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HDFS 129 notes 16

by: Camryn McCabe

HDFS 129 notes 16 HDFS 129

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Camryn McCabe
Penn State
GPA 3.81

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notes from the guest lecture on death, dying, and old age by Sherry Corneal
Intro to HDFS
Molly Countermine
Class Notes
Death, Dying, Old, age
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This 2 page Class Notes was uploaded by Camryn McCabe on Thursday April 28, 2016. The Class Notes belongs to HDFS 129 at a university taught by Molly Countermine in Spring 2016. Since its upload, it has received 11 views.

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Date Created: 04/28/16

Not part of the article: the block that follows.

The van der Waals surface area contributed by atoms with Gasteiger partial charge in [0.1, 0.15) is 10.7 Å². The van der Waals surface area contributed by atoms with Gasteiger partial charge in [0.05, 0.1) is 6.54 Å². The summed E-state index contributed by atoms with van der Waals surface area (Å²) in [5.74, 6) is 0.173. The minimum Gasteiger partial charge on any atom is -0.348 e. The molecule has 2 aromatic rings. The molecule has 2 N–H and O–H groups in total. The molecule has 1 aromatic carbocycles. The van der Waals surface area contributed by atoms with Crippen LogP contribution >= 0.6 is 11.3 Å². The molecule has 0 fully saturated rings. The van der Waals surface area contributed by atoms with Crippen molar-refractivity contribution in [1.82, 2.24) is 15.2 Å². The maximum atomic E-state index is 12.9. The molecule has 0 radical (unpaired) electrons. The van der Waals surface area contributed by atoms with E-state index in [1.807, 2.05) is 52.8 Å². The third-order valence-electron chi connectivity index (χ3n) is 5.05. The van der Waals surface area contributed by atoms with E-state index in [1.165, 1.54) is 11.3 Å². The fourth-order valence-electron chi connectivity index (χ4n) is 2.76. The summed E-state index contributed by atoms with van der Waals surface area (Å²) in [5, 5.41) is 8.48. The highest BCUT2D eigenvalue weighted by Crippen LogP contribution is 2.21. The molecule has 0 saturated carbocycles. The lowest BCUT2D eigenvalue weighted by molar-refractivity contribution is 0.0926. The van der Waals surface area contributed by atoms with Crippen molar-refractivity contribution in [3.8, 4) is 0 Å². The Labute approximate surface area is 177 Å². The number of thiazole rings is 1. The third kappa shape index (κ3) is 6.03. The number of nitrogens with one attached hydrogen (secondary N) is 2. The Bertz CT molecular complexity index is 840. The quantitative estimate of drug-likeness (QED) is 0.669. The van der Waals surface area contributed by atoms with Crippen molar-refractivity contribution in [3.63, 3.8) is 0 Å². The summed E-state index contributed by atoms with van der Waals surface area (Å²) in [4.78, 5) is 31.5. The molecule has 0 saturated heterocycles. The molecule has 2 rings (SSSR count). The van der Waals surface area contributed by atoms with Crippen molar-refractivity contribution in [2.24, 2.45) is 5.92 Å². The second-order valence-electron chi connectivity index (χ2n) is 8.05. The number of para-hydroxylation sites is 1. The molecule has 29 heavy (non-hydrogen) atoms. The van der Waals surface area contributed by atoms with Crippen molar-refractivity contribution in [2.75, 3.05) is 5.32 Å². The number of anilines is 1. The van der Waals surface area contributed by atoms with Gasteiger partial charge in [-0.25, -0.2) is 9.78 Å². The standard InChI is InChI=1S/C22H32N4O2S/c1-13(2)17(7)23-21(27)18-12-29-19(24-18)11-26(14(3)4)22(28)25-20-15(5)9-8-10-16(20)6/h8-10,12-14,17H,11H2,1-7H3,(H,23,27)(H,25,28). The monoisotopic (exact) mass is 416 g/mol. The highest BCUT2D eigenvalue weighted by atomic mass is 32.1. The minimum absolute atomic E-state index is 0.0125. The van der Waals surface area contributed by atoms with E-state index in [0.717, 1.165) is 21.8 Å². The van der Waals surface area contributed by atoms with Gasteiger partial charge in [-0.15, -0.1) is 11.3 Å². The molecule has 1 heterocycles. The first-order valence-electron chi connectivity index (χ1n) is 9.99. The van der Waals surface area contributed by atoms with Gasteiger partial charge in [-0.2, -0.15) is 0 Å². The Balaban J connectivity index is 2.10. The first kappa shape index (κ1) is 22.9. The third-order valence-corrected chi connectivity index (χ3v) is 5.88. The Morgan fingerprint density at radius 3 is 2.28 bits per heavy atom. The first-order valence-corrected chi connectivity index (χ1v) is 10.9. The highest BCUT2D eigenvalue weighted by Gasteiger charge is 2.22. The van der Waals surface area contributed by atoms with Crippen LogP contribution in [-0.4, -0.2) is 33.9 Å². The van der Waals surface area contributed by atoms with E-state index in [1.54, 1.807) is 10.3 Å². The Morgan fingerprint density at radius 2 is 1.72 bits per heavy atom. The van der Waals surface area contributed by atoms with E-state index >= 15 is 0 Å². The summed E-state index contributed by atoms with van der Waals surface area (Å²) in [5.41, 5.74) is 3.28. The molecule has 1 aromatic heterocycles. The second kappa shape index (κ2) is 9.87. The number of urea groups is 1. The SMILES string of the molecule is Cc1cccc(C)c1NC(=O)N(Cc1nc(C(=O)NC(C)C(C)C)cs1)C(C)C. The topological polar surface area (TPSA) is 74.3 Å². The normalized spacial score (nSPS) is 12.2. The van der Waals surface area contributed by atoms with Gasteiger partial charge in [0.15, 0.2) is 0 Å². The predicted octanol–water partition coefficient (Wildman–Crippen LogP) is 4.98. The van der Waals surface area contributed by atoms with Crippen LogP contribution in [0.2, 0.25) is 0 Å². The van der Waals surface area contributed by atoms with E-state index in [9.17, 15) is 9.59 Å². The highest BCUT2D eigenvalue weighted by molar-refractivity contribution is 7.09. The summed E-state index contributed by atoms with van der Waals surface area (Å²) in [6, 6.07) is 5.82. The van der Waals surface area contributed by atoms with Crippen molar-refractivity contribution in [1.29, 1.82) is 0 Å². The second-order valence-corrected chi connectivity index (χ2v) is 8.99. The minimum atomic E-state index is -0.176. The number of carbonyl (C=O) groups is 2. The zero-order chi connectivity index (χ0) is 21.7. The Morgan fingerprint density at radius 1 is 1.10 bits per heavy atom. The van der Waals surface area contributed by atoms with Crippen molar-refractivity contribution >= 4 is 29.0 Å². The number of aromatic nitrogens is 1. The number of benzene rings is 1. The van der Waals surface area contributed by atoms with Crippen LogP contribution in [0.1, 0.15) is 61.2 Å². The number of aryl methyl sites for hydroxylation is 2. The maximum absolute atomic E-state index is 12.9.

HDFS 129 notes 16 (4/26) Lecture by Sherry Corneal Integrity v. Despair: on death and dying Late Adulthood: 65-75  Integrity: life has been meaningful and held purpose; life has been satisfying  Despair: life has not been meaningful nor held any purpose  Greatest fears of elderly people: o Being a victim of crime (actually, the younger are mostly victims) o Senility (actually, only 3-4%) o Poverty (actually, only 10% live in poverty) o Being in a nursing home  Living arrangements of elderly people o Living with spouse  Women: 41%  Men: 73% o Living alone  Women: 40%  Men: 17% o Other (w/children, w/friend, w/sibling, assisted living, nursing home)  Women: 19%  Men: 10% ***Only 5% are living in a nursing home  Elderly people… o Are the least likely of all age groups to feeling lonely o Have the fewest friends… by choice o Score highest of any age group on well-being and general satisfaction with life Hope & Faith v. Despair Ages 75+  Hope: to transcend life’s circumstances  Generally, young people express a greater fear of death than people over the age of 75  Realistic fear of elderly people: being kept alive by medical technology with a diminished capacity for living HDFS 129 notes 16 (4/26) Lecture by Sherry Corneal  The Living-Dying Interval Communicating with a person who is facing eminent death 1. Be at the same eye level 2. Eliminate distraction 3. Be aware of the energy level of the person with regard to visiting 4. Follow the person’s lead in accepting their death 5. Encourage expression of feelings (“Anything you want to talk about?”) 6. Don’t be afraid to ask the person about their prognosis 7. Ask the person if there is anyone they would like you to contact 8. Encourage the dying person to reminisce 9. Talk when they want to talk 10. Don’t be afraid to say goodbye


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